Washington State University Extension educators are increasing access for Spanish speakers by offering full translation in the Cultivating Success program, which teaches aspiring agricultural producers how to start a farm business.
The course is translated in part by Kate Smith, WSU Skagit County Extension lead coordinator for WSU’s Cultivating Success program.
“In agriculture, we have to recognize the essential role that the Hispanic and Latine community, farmers, and agricultural workers represent,” Smith said. “That’s why we translate each facet of the Cultivating Success course.”
Nationally, Hispanic and Latine people make up 83% of the agricultural workforce, but only 3% own a farm. In Washington state, the majority of the 250,000 agricultural workers who harvest crops identify as Hispanic or Latine.
Smith and colleague Cristina Ocaña Gallegos, food systems agricultural coordinator with WSU Skagit County Extension, translated the course website and support materials. They also translate weekly student emails, polls, surveys, and registration information.
Technological applications do some of the footwork. Participants can listen to the Spanish audio channel in Zoom, which is helpful for the course’s virtual portions. During in-person farm tours and field trips, headset transceivers and receivers interpret in real time.
“Providing these services allows us to reach a larger audience and include a segment of the population that often has a genuine interest in agriculture but faces multiple barriers to formal education, including language barriers or cultural differences in teaching,” Ocaña Gallegos said.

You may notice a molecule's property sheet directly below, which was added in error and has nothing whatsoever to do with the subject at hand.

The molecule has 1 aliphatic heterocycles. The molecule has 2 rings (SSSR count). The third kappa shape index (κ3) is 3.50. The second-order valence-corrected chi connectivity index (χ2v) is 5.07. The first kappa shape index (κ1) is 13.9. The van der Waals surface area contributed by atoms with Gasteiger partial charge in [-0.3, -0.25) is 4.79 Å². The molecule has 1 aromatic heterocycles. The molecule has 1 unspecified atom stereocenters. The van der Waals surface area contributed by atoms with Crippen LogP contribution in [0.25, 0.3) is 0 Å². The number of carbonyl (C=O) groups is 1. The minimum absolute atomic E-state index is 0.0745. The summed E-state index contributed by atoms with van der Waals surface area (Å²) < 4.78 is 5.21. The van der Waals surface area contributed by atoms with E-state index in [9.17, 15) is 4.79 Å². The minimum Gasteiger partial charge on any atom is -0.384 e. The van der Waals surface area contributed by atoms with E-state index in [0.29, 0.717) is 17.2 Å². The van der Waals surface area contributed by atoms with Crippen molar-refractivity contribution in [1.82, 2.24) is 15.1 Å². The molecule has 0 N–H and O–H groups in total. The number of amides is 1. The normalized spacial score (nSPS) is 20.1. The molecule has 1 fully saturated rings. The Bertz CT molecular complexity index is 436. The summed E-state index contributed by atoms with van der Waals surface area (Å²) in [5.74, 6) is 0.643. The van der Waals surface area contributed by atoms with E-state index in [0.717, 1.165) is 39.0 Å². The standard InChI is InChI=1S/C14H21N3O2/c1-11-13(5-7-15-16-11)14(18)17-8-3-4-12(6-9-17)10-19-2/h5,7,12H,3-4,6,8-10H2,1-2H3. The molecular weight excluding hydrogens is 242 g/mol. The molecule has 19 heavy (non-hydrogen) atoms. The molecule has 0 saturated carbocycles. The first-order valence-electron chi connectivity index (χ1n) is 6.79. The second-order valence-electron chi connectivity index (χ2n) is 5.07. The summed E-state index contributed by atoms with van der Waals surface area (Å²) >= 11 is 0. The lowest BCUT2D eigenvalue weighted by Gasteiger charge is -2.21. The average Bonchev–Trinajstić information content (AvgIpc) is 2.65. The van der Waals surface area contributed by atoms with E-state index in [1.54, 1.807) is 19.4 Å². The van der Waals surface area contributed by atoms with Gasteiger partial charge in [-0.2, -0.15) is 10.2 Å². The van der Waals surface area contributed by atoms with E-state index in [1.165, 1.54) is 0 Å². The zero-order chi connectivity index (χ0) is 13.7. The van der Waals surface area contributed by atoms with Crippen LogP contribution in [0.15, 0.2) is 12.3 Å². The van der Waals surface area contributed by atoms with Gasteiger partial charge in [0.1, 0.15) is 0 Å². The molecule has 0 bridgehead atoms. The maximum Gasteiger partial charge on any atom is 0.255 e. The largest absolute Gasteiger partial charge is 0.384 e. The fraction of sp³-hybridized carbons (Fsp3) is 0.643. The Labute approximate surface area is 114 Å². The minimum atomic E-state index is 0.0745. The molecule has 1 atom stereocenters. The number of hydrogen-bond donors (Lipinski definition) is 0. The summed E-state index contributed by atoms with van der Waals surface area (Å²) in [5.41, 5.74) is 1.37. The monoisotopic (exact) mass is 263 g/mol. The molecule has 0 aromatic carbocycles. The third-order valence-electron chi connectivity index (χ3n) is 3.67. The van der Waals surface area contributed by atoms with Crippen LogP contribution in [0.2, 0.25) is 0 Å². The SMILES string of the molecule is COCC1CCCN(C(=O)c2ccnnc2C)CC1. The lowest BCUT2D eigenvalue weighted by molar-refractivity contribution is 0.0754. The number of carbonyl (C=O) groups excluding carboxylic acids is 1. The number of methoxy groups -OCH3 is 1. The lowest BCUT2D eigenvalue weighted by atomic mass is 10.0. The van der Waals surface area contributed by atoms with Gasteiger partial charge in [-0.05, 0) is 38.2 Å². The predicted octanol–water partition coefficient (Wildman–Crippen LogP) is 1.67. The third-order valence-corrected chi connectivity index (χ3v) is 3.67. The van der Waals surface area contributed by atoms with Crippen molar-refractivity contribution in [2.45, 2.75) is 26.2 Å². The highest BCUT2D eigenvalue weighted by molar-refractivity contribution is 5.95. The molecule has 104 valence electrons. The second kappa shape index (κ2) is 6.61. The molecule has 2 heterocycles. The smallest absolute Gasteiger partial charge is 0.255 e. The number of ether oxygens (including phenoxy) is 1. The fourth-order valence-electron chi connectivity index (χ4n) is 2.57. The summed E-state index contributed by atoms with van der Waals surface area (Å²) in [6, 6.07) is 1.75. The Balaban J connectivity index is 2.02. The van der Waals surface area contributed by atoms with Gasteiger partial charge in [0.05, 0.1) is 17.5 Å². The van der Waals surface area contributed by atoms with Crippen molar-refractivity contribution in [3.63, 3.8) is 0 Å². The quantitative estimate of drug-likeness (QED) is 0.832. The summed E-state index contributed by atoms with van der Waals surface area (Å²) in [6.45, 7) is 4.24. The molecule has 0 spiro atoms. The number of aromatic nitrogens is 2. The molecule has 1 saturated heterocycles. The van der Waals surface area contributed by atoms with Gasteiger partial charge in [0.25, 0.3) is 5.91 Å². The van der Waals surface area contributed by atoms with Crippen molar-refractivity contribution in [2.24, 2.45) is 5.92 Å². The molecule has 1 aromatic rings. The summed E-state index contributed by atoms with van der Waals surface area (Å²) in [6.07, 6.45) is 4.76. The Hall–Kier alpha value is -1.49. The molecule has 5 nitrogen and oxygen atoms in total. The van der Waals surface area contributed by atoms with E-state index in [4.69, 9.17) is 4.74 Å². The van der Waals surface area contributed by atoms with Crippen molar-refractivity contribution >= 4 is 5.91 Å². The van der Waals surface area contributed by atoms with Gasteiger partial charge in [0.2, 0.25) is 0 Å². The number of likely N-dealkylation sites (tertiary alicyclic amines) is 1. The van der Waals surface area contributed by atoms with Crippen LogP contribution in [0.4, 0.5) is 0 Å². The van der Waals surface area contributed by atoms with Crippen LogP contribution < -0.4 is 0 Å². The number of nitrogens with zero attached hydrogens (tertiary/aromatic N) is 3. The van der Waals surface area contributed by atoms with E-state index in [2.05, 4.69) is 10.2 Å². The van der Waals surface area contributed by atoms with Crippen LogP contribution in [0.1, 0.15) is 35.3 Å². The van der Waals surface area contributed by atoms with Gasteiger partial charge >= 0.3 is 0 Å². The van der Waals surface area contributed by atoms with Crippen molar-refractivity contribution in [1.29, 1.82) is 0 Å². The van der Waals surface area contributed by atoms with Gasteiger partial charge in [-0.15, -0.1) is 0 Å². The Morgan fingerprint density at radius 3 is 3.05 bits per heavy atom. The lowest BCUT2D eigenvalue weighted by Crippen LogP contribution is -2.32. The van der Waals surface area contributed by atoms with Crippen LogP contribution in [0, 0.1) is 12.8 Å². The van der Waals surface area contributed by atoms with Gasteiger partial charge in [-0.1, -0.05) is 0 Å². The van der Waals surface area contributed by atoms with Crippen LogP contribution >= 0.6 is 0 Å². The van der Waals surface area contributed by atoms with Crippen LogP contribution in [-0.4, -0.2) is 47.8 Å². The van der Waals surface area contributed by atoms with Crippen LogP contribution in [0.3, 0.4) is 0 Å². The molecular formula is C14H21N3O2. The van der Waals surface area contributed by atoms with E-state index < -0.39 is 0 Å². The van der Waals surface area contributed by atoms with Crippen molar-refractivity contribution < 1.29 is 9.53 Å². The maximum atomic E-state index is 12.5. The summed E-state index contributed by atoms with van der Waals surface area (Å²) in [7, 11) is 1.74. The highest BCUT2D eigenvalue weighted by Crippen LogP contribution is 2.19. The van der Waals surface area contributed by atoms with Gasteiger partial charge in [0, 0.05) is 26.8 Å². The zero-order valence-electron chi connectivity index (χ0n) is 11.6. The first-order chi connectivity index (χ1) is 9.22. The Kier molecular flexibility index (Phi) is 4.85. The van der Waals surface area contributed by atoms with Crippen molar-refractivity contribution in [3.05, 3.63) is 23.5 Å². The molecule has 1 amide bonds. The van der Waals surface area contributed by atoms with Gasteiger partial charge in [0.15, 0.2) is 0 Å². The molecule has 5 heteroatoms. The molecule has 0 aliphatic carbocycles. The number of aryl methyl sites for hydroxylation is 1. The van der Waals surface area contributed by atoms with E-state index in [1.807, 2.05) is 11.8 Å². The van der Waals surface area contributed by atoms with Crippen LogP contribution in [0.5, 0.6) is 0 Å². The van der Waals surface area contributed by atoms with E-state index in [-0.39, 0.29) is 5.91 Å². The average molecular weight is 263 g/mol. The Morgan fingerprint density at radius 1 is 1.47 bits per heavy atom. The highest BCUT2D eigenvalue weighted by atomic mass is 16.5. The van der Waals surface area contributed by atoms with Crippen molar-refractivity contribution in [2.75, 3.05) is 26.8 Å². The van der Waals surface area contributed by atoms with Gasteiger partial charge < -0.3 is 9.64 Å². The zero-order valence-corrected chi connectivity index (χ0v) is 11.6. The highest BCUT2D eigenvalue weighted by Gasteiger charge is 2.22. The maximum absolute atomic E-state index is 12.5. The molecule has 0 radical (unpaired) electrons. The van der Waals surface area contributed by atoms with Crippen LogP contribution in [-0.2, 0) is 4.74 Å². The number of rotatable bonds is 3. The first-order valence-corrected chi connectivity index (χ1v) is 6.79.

Translating an English-Spanish course presents some challenges for educators and coordinators.
“It’s important to train course facilitators on the language-interpretation technology so they know what participants will hear,” Smith said. “You have to translate the virtual presentations in advance.”
Despite the challenges, Extension agents’ Spanish-translation efforts have helped participants start farm businesses, connect with resources and other farmers, and access funds or awards granted to diverse agricultural workers.
Smith has seen firsthand how increasing accessibility and decreasing language barriers positively impacts Washington communities. As diverse farm workers become more supported, they are able to increase participation in regional and statewide economies.
“Accessibility is core to Cultivating Success,” she said. “Agriculture should reflect the diversity of our state.
“It’s wonderful to see past participants learn about resource support or access start-up funds or grants that they wouldn’t have otherwise,” Smith added.